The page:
Over the last few seasons, the effects of CTE on athletes have been studied in great detail, especially in sports such as football and hockey. While research regarding CTE and its effects on the lives of athletes is still very much in its infant stages, many sports fans have already questioned the role of fighting in hockey and whether or not it has an impact on the quality of life for certain players that constantly engage in such activity.
Despite the fact that various elements of the game of hockey have been challenged because of their violent nature and potentially devastating long-term effects, fighting has long been a tradition in hockey and continues to be one that is celebrated by many hockey fans.
The future of fighting in hockey may be an unknown as studies regarding brain trauma in athletes are being explored in much greater fashion nowadays, but those that do choose to knuckle up on the ice on a consistent basis are some of the toughest customers that professional sports have to offer.
Here’s a collection of some of these fearless warriors;
15.) Rob Ray vs. Fan
This might not be your typical hockey fight, and some might question the inclusion of this clip in the top fifteen, but if you’re curious enough to come out on the ice and chirp at a bench full of hockey players, then you deserve to find out what happens.
Rob Ray certainly illustrated the harsh consequences that could be associated with fans coming out onto the ice and acting reckless, but if anything, hockey fans will now think twice before bravely making their way out onto the ice in search of a duel.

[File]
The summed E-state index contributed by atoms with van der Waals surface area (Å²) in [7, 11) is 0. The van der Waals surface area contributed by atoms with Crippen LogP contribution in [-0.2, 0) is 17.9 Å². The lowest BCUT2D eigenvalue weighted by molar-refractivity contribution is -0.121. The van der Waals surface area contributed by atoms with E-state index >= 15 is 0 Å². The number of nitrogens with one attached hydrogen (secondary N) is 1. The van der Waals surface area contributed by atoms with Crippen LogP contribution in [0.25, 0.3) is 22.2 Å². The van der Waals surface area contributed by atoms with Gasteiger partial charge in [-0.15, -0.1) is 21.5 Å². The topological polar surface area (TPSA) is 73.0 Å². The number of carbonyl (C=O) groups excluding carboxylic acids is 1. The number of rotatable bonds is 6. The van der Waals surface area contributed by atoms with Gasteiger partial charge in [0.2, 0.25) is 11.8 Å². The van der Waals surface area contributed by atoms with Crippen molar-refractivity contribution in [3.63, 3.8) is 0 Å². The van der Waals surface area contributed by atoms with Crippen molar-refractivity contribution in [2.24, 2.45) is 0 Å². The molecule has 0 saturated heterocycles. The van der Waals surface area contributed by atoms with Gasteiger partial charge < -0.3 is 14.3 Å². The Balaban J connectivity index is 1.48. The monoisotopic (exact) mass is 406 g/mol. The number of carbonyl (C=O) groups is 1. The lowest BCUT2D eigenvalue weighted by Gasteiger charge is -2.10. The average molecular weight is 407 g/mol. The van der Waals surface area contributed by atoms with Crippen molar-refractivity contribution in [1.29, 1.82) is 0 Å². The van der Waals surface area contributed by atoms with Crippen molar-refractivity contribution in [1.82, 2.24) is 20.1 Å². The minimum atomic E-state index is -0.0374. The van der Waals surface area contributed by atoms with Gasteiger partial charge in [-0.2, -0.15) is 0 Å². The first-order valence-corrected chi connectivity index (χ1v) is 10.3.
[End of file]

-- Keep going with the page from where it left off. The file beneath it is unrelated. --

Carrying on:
14.) Krys Barch vs. Brad May
Who said that chivalry was dead? Well, at least it’s not extinct in hockey fighting.
Krys Barch certainly didn’t want to have his opponent trip over a glove, at least not before he was able to hit him with a couple of right hands. As it turns out, the friendly reminder to May was definitely not for naught as both of these competitors gave it their all in this slug-fest.
13.) Craig Rivet vs. Bryan Marchment
Not only did Rivet and Marchment trade some heavy blows in this tilt, they must have set some sort of record for shortest stint between penalties. Just when one thinks that the linesmen are going to step in and break up this fight (around 0:40), Rivet and Marchment catch a second wind and exchange another round of punches before fully exhausting themselves. While this edition of Rivet vs. Marchment didn’t feature a knockout, the two scrappers definitely made it worthwhile for the fans.
12.) Mark Tinordi vs. Jason Smith
Why stop fighting when you can keep on, well, fighting?
This is a classic throw-down. Tinordi and Smith weren’t initially involved in their scrap, but once they got together there was no stopping the amount of bombs that these two were dishing out. Much like Marchment vs. Rivet , the referees wanted to step between Tinordi and Smith, but the presence of the zebras just fueled the two skaters even further.
11.) Wendel Clark vs. Marty McSorley
Now this is a classic hockey fight scenario. McSorley targeted Doug Gilmour’s head and Wendel Clark made sure that that type of behavior received the proper retaliation. While this fight was more or less evenly balanced between the two fighters, Clark’s actions illustrated how teammates stick up for one another in the game of hockey.
10.) Jamie Macoun vs. Ron Delorme
For the first 45 seconds or so, I was wondering if this clip was some kind of cruel joke, but it turned out to be the furthest thing from it. Not only did Macoun and Delorme both swing for the fences in this bout, they went at it with a tenacity that made this fight hard not to like.
9.) Daniel Carcillo vs. Derek Dorsett